‘The fact that the prosecutrix and the appellant are married (to each other) and have settled in life with their children appears to be “adequate and special reason” for imposing lesser sentence.’
In July 2015, the Supreme Court had pronounced a judgment in which it categorically observed that in a case of rape or attempt of rape, the conception of compromise under no circumstances can really be thought of.
“Sometimes solace is given that the perpetrator of the crime has acceded to enter into wedlock with her which is nothing but putting pressure in an adroit manner; and we say with emphasis that the Courts are to remain absolutely away from this subterfuge to adopt a soft approach to the case, for any kind of liberal approach has to be put in the compartment of spectacular error. Or to put it differently, it would be in the realm of a sanctuary of error,” it was observed in State of MP vs. Madanlal.
These observations were made by Justice Dipak Misra while setting aside Madhya Pradesh High court judgment that had reduced the sentence to the period already undergone by the accused, taking into account the fact that the accused married the prosecutrix.
Calcutta HC Committed Spectacular Error?
Now, three years later, in a judgment pronounced by the Calcutta High Court on 26th July 2018, it has reduced the sentence awarded to a rape accused to ‘the period already undergone’ taking into account the fact that the prosecutrix and the accused are married (to each other) and have settled in life with their children.
Justice Asha Arora observed that such a circumstance appears to be “adequate and special reason” for imposing lesser sentence.
Calcutta HC Followed Another SC Judgment
But this observation by the judge is derived from another judgment of Supreme Court in Ravindra vs. State of Madhya Pradesh. In the said judgment which was delivered by the bench comprising of Justice MY Eqbal and Justice Pinaki Chandra Ghose in March 2015, the Supreme Court had reduced the sentence of the accused to period already undergone taking note that the incident is 20 years old and the fact that the parties are married and have entered into a compromise, are the adequate and special reasons.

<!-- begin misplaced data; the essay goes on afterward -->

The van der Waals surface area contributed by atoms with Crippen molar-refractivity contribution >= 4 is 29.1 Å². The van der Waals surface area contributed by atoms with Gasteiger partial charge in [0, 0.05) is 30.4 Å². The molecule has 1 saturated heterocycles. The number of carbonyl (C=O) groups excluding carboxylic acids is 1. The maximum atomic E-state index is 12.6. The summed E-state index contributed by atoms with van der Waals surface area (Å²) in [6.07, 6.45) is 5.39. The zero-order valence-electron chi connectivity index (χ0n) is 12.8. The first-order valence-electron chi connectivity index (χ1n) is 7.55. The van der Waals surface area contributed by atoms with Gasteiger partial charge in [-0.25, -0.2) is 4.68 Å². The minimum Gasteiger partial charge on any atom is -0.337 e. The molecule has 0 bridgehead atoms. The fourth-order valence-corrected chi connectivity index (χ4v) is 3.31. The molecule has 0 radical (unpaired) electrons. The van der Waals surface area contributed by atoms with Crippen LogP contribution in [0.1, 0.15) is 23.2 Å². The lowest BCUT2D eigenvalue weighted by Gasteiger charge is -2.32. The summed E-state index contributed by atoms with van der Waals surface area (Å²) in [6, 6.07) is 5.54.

It is pertinent to note that the bench had relied on Justice Katju’s judgment in Baldev Singh vs. State of Punjab which was held “not a precedent” by a three-judge bench in Shimbhu and Another vs. State of Haryana.
SC Had Invoked Article 142 In A Similar Case
Another interesting judgment was recently delivered by a bench of Justice J Chelameswar and Justice Sanjay Kishan Kaul in Elumalai vs. Inspector of Police, reducing the sentence of an accused who married the victim to period already undergone. But, that was done by the bench invoking its inherent power under Article 142 to do complete justice.
Sanctuary Of Errors
The judgment by Justice Dipak Misra had become so popular as there was an ongoing controversy created by Madras High Court order that had suggested mediation in a rape case. The Madras High Court later recalled the order.
But in spite of such a clear direction by the bench, some high courts have quashed and reduced sentences in rape cases taking into account the factum of marriage.
In March, this year, the Punjab and Haryana High Court had quashed a rape case recording compromise. The Gauhati High Court had also quashed criminal proceedings against a ‘rape accused’ who later married the ‘victim’ observing that chances of conviction in the case is bleak in view of the compromise between the parties and marriage. The Delhi High Court had reduced sentence of rape convict to period already he underwent in custody, because he married the victim.
Now, we will have to wait for the Supreme Court to decide (if any of such case reaches there) whether such a reduction of sentence, or quashing of rape case can be done in cases where the accused and prosecutrix married and are happily settled. The Justice Chelameswar-headed bench had got the opportunity, but it took a shortcut route by invoking Article 142.